How should a field technician close out a repair? Is it enough just to restore down equipment to service?

Consider this example: The tech responds to a downtime call for a parts feeder that's belt-driven from a 30-hp motor. Due to the smell of burnt windings, the technician replaces the motor. Since the belt has to be removed anyhow, the technician replaces the belt. The technician then aligns the motor, runs the system, conducts a vibration, tells the operator it's fixed, and then goes off to the next trouble call.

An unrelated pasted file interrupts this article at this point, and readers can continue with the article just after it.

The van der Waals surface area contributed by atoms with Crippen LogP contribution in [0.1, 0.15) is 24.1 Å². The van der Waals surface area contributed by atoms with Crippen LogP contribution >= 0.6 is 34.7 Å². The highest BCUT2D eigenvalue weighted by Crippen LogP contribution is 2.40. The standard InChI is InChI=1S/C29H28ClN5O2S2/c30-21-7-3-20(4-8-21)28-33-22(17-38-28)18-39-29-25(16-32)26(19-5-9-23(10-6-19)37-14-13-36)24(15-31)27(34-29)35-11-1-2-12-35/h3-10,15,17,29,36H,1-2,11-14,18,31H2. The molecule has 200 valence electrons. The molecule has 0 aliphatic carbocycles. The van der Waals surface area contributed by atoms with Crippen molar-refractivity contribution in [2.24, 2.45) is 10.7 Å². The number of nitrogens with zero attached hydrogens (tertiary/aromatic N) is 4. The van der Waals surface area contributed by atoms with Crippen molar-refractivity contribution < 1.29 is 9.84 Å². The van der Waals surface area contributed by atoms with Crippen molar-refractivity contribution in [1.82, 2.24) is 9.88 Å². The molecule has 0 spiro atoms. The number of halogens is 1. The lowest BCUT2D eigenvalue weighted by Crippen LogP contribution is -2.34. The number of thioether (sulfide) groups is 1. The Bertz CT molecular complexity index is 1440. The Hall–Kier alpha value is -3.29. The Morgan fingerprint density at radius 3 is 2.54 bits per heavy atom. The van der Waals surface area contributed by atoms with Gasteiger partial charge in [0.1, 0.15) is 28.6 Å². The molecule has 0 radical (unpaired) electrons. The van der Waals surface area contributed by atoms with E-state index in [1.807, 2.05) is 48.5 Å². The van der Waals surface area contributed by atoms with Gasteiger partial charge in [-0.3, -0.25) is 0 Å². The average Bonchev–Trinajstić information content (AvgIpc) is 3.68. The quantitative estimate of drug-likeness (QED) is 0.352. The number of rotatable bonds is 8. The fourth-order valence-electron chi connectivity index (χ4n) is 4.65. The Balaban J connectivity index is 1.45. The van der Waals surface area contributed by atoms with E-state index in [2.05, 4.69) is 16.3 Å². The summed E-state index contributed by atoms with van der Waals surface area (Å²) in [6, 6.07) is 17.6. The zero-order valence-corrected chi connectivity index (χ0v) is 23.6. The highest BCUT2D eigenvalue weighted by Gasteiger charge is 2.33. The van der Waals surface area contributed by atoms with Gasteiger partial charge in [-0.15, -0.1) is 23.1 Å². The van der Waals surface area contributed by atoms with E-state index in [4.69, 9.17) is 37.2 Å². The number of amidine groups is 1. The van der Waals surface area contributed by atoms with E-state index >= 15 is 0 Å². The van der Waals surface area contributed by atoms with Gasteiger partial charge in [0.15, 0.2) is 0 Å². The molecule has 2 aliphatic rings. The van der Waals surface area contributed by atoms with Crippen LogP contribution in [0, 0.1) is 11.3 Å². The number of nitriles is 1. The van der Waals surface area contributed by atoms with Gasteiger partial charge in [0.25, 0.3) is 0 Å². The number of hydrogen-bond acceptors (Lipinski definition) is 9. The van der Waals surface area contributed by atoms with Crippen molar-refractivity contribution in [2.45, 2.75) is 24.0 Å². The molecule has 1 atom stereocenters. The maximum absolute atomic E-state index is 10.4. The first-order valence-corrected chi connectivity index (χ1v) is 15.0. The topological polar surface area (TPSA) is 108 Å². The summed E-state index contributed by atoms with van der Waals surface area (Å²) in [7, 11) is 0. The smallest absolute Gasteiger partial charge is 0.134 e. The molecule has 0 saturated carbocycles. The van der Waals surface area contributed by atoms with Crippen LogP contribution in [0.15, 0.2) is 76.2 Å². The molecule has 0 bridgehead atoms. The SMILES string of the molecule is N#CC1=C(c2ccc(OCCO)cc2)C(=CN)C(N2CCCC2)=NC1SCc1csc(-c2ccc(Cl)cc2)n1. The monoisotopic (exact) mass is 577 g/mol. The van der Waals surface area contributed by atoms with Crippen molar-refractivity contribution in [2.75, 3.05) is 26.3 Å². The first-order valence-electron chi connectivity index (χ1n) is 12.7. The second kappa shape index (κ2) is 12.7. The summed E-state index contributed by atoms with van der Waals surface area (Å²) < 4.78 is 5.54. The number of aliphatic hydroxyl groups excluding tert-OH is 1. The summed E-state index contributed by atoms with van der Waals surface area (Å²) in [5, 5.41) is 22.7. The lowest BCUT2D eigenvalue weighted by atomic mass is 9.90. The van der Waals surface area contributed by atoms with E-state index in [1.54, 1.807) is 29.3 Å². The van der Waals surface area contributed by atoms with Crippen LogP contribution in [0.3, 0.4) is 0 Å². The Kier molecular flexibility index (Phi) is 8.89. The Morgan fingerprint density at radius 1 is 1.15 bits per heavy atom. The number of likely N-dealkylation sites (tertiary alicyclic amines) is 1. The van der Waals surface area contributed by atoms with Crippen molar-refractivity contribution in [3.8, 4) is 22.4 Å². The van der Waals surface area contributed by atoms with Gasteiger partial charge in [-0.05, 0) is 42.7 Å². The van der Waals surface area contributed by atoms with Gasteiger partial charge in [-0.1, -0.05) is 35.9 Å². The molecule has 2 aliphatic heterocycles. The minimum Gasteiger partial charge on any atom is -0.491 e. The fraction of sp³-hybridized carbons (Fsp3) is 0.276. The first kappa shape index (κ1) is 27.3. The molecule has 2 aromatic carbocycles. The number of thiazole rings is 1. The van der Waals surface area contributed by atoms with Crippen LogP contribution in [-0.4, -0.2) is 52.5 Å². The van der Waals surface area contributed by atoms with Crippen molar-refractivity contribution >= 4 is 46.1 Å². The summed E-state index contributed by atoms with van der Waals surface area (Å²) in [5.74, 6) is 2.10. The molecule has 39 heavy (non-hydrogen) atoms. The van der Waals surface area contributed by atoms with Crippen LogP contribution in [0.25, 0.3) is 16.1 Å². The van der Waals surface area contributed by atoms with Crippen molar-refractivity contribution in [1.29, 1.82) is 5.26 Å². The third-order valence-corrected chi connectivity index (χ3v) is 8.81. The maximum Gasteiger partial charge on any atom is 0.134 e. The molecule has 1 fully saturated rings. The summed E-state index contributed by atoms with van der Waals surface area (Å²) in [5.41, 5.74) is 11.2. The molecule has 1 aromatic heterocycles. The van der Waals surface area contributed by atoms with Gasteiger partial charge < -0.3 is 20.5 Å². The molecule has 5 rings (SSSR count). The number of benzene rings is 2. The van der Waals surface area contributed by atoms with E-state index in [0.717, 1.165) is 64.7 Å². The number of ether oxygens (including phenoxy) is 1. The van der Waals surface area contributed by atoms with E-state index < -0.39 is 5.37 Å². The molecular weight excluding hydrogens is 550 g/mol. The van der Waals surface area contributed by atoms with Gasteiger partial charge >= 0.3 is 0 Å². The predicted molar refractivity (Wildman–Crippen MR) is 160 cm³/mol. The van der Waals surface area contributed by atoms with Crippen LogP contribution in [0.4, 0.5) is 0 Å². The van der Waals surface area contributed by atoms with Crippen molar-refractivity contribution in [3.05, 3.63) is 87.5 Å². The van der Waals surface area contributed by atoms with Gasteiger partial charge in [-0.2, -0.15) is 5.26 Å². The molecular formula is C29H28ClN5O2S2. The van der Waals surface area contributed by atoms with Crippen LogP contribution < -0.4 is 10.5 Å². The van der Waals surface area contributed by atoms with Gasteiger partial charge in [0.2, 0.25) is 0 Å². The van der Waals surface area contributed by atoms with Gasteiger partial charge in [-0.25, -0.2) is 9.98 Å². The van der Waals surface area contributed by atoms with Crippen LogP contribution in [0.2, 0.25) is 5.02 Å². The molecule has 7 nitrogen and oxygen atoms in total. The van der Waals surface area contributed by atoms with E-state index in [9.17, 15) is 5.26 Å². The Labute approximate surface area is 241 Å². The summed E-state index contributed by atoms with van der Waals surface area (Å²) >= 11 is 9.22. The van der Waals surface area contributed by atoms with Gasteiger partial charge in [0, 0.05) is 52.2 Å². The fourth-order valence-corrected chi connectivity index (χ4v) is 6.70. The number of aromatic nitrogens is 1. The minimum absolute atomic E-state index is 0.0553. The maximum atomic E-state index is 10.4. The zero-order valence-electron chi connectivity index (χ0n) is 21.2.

The next day, the supervisor visits the feeder and finds the old belt and some greasy rags. The tech did many things right, but left out proper cleanup. And where's the record of the repair? Omitting cleanup can cause safety issues and lead to failure from causes introduced by the tech. Omitting documentation will render the plant engineer’s site failure analysis inaccurate.